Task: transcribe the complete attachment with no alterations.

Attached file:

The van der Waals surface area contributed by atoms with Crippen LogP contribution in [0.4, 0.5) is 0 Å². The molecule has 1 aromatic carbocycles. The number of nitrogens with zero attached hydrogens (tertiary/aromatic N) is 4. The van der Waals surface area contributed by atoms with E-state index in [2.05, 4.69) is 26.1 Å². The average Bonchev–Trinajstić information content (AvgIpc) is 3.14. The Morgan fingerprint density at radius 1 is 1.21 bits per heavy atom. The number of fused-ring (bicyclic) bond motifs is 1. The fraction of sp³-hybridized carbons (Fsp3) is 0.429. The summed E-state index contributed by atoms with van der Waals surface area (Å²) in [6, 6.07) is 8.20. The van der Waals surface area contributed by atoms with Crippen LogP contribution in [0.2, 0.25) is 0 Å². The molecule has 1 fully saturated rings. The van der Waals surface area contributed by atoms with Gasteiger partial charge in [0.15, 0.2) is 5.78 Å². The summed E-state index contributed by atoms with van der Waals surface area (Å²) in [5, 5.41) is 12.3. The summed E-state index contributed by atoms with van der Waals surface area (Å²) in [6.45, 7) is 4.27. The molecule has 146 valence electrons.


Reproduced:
The van der Waals surface area contributed by atoms with Crippen LogP contribution in [0.4, 0.5) is 0 Å². The molecule has 1 aromatic carbocycles. The number of nitrogens with zero attached hydrogens (tertiary/aromatic N) is 4. The van der Waals surface area contributed by atoms with E-state index in [2.05, 4.69) is 26.1 Å². The average Bonchev–Trinajstić information content (AvgIpc) is 3.14. The Morgan fingerprint density at radius 1 is 1.21 bits per heavy atom. The number of fused-ring (bicyclic) bond motifs is 1. The fraction of sp³-hybridized carbons (Fsp3) is 0.429. The summed E-state index contributed by atoms with van der Waals surface area (Å²) in [6, 6.07) is 8.20. The van der Waals surface area contributed by atoms with Crippen LogP contribution in [0.2, 0.25) is 0 Å². The molecule has 1 fully saturated rings. The van der Waals surface area contributed by atoms with Gasteiger partial charge in [0.15, 0.2) is 5.78 Å². The summed E-state index contributed by atoms with van der Waals surface area (Å²) in [5, 5.41) is 12.3. The summed E-state index contributed by atoms with van der Waals surface area (Å²) in [6.45, 7) is 4.27. The molecule has 146 valence electrons.